When thinking about real estate investment, you may think of millionaires and billionaires who can pay for a house on a whim, and in cash. But, similar to how robo-advisors have evened the playing field, real estate crowdfunding has done the same. This gives people the chance to invest in real estate without being responsible for maintenance or upkeep. New platforms, like Fundrise, make it incredibly easy to invest as little as $500 so you can grow a diversified real estate portfolio that will leave you thinking, “Why didn’t I do this sooner?!”
4. Start Thinking About Retirement with the Help of Your Employer
When finances are tight, having part of your paycheck taken out and put into a 401(k) may not seem like a realistic option. But the great thing about retirement accounts are that percentages of your salary, as little as 1%, can initially be the contribution you make. As times goes on and you receive salary raises over time within your company, your contribution can increase, as do tax deductions for contributing to a retirement account. Several companies will match the contributions of their employees, so over time you can increase your contribution to the minimum your employer is willing to match. Nothing is better than receiving free money to help you have a comfortable future.
5. Mutual Funds: Easy and Straightforward
Mutual funds are a collection of investments by several investors to buy shares in stocks or bonds. When initially researching mutual funds, first-time investors may become discouraged because companies require minimum investments anywhere between 500 dollars and 5,000 dollars. However, if you read the fine print or speak to a representative from the company, several will forgo an initial, higher amount investment and instead let investors make automatic, monthly investments anywhere from 50 dollars to 100 dollars.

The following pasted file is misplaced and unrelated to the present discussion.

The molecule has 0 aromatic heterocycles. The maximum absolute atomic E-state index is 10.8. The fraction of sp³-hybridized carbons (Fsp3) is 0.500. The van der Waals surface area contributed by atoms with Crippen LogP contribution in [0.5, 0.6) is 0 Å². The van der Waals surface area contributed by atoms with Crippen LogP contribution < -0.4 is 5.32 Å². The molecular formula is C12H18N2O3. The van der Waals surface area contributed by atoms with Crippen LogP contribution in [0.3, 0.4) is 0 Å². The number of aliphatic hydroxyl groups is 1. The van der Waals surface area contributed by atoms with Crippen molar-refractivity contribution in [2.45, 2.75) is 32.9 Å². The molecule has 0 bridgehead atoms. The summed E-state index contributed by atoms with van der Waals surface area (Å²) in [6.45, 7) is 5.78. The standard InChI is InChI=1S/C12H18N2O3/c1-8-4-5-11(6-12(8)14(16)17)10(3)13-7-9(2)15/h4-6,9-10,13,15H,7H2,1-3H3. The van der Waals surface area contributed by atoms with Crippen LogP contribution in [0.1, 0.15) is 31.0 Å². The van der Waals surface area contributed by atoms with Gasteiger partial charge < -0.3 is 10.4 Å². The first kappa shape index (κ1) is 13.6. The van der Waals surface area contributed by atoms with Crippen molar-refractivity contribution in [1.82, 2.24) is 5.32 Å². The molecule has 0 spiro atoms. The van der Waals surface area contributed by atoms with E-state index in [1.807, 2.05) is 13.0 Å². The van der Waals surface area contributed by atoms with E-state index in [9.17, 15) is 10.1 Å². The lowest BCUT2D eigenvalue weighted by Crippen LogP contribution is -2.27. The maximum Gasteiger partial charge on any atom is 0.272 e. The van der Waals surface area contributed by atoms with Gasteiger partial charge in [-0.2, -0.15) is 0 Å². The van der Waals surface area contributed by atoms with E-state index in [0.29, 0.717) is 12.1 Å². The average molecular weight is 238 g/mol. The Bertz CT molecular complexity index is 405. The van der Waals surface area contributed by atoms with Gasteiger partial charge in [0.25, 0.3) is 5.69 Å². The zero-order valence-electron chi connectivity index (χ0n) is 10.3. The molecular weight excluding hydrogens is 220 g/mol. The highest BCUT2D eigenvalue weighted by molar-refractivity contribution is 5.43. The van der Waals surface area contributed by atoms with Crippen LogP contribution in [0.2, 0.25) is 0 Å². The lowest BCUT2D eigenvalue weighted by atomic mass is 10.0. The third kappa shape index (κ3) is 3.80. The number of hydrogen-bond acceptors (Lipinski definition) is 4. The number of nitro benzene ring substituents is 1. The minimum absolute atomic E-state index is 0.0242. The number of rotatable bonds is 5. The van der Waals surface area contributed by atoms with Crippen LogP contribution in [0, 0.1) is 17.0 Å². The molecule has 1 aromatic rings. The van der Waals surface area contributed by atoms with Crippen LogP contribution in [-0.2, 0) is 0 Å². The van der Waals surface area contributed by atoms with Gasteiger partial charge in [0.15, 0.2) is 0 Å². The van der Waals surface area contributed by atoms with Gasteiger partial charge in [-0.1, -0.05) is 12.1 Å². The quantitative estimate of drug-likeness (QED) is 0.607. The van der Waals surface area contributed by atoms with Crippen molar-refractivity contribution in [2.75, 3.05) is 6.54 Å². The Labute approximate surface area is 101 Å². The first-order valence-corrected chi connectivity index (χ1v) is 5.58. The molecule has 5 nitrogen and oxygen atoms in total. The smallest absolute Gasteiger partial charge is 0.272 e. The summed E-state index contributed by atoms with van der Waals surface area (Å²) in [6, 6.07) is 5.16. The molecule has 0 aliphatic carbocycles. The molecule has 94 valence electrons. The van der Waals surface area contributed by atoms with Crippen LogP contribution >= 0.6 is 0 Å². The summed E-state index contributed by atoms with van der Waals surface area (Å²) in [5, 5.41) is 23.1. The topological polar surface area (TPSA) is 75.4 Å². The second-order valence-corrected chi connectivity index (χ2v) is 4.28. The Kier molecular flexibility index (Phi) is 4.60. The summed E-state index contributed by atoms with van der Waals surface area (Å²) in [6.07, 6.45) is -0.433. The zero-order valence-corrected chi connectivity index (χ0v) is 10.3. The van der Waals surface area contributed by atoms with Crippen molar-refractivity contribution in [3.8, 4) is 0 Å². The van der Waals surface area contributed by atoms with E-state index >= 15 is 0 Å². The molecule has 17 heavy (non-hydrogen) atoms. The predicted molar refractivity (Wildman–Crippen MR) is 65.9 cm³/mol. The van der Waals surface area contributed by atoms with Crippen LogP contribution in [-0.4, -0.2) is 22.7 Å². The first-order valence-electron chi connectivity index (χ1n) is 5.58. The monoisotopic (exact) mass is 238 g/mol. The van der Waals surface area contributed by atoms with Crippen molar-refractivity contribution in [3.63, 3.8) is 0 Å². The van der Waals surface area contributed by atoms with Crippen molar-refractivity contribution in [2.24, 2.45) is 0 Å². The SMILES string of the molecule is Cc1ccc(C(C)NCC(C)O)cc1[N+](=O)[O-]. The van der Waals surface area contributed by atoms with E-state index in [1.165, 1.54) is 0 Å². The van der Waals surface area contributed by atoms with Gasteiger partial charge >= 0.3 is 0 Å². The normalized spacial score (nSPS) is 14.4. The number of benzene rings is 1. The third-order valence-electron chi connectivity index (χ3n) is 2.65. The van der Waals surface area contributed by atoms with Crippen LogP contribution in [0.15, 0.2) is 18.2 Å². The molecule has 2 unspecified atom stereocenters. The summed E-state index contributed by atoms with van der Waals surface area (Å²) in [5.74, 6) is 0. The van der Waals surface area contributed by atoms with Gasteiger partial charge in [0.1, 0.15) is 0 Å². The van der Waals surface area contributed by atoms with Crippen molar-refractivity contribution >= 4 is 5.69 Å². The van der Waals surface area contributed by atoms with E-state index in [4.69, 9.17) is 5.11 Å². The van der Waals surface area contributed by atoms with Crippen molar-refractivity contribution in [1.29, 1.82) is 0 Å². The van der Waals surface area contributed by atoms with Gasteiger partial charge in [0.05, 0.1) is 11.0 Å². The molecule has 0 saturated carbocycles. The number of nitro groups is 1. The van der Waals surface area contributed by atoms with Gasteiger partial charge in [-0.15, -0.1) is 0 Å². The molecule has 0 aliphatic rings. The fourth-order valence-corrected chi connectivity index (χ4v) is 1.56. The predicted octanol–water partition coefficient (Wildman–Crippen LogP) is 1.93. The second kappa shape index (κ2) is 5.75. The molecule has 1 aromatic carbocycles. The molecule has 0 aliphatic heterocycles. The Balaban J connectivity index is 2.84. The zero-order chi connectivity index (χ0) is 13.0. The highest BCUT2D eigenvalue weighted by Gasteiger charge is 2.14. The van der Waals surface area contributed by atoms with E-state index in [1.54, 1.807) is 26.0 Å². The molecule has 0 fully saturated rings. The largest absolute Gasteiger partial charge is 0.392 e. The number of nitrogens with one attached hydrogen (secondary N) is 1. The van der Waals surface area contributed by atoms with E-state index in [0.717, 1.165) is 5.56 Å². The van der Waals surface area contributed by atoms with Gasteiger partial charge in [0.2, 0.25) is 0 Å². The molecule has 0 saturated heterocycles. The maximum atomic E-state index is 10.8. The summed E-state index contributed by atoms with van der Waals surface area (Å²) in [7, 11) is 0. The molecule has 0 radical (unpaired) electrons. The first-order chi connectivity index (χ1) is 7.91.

Automatic, monthly investments are typically not taxable accounts, although it is always worthwhile to see if this is an option with accounts that are open to being taxed. Contacting an employee in the human resources department of your company will help clarify if the automatic investment is an option within your company, as this investment can come directly out of your wages similar to a 401(k).
6. Savings Bonds: Easy and Less-Risky
Savings bonds, commonly known as U.S. Treasury securities, come in three categories: bills, notes, and bonds. When you purchase one of these securities, you are allowing the United States government to borrow money from you for a specific period of time. An additional benefit of savings bonds, besides having your money in a safe place and earning interest, are Treasury Inflation Protected Securities, or TIPS. You will be earning back interest and also additional, adjustment amounts based on inflation.
Lastly, similar to mutual funds or the 401(k) you enroll in at work, the savings bonds you purchase from the United States Treasury can be financed through the payroll at your company.
With these very simple and straightforward steps, each backed with information and helpful services to make the most of your investment experience, you will be on your way to Wall Street in no time!